CANADA STOCKS-TSX gains on euro zone relief, golds drag
* TSX rises 87.90 points, or 0.72 percent, at 12,293.38
* Nine of 10 main sectors higher
* Energy stocks lead gains; golds drag (Adds details, analyst comment)
By Trish Nixon
TORONTO, Sept 14 (Reuters) - Toronto's main stock index rose along with global equities on Wednesday, as European leaders displayed new urgency in efforts to contain the euro zone debt crisis.
German and French leaders urged Greece to implement all financial reforms "strictly and effectively" to ensure continued euro zone assistance and reduce any chance of a debt default. [ID:nP6E7JV05E]
Adding to relief for investors, Italian Prime Minister Silvio Berlusconi won a confidence vote on an austerity plan for the euro zone's third-largest economy.
"It appears that the confidence pendulum has swung in the favor of European contagion not spreading, therefore world growth not being threatened, therefore more confidence in second half of 2011 growth," said Robert McWhirter, a portfolio manager at Selective Asset Management Inc.
Global sentiment received an early boost after Europe's top bureaucrat said plans for a common euro zone bond, seen by many as a key tool to ease the region's festering debt crisis, would soon be presented. [ID:nL3E7KE09F]
Shares of oil and gas companies, which have been hit hard during recent downturns, gained 2.07 percent to lead Toronto's rally.
Suncor Energy (SU.TO: Quote) was the most influential advancer, rising 3.1 percent to C$29.44, while Cenovus Energy (CVE.TO: Quote) rose 3.5 percent to C$33.02 and Canadian Natural Resources (CNQ.TO: Quote) added 2.2 percent to C$34.45.
The Toronto Stock Exchange's S&P/TSX composite index .GSPTSE closed the session up 87.90 points, or 0.72 percent, at 12,293.38. Nine of the 10 main sectors were higher.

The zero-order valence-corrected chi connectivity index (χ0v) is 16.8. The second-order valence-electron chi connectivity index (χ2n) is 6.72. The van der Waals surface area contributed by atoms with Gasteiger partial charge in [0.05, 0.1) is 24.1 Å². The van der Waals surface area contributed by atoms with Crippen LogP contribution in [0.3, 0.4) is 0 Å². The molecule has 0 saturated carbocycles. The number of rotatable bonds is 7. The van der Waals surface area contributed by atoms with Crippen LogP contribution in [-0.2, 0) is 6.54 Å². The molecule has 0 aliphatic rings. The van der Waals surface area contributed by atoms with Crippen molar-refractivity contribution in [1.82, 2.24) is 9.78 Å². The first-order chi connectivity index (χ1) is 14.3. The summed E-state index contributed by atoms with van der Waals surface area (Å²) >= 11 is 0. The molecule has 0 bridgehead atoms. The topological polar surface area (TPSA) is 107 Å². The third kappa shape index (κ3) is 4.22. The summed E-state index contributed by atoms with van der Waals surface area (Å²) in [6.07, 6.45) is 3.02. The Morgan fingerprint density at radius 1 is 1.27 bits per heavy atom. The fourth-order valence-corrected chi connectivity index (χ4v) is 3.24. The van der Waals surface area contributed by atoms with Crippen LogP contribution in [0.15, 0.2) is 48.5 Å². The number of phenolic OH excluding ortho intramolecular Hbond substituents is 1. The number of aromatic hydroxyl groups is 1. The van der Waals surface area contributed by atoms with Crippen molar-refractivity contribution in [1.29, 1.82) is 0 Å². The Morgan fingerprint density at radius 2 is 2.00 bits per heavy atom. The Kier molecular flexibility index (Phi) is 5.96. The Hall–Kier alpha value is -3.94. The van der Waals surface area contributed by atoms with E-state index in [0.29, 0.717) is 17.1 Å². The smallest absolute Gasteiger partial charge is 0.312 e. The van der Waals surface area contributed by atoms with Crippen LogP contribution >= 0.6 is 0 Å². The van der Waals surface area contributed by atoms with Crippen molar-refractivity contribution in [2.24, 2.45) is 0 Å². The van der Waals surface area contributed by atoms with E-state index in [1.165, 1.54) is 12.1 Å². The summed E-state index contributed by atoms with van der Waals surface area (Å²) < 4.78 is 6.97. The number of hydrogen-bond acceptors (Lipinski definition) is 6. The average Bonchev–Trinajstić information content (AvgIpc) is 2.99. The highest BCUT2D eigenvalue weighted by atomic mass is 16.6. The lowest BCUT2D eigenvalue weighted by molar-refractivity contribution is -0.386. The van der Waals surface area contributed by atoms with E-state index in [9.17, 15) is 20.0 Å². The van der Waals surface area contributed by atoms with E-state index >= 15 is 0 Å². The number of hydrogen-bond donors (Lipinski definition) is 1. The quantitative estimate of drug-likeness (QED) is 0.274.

The TSX added to gains made Tuesday, when the index snapped a dramatic three-day losing streak. Global stock markets have been roiled by uncertainty over the European debt crisis and fears that Greece was on the tipping point of default.
But McWhirter noted that from a technical analysis perspective, North American markets have been moving up in a channel and making effectively higher lows since early August.
"It looks like European markets may be in the process of trying to establish a bottom, which is similar to what happened in North America and other markets," he said.
"If so, then on a combined basis we may start to move higher as we move towards the end of the year."
Toronto's gold mining stocks dragged the broader materials sector down 0.4 percent on Wednesday, causing the TSX to lag U.S. market gains. The price of bullion fell as investors stepped back into riskier markets and as price volatility over the past month diminished the metal's safe-haven appeal. [GOL/]
"(Gold stocks) fit in well to the short term rotational volatility," said Michael Smedley, chief portfolio manager at Morgan Meighen & Associates.
"Nevertheless, the longer view is still of a strong gold price ... It's going to continue to be a sector of interest."
Goldcorp (G.TO: Quote) was the heaviest drag on the index, falling 1.8 percent to C$50.37, while Barrick Gold (ABX.TO: Quote) lost 1.1 percent to C$52.16.
In Canadian company news, shares in Bombardier Inc (BBDb.TO: Quote) fell 1.4 percent to C$4.20 after Delta Air Lines (DAL.N: Quote) repeated that it had no plans for further plane purchases. [ID:nS1E78D0MM]
Shares of Silvercorp (SVM.TO: Quote) rebounded 3.7 percent to C$6.43 after the China-focused miner offered a detailed rebuttal of new anonymous allegations of fraud, releasing figures on taxes, production and assay grades to fend off a short-seller attack. [ID:nS1E78D0YV] (Editing by Jeffrey Hodgson)
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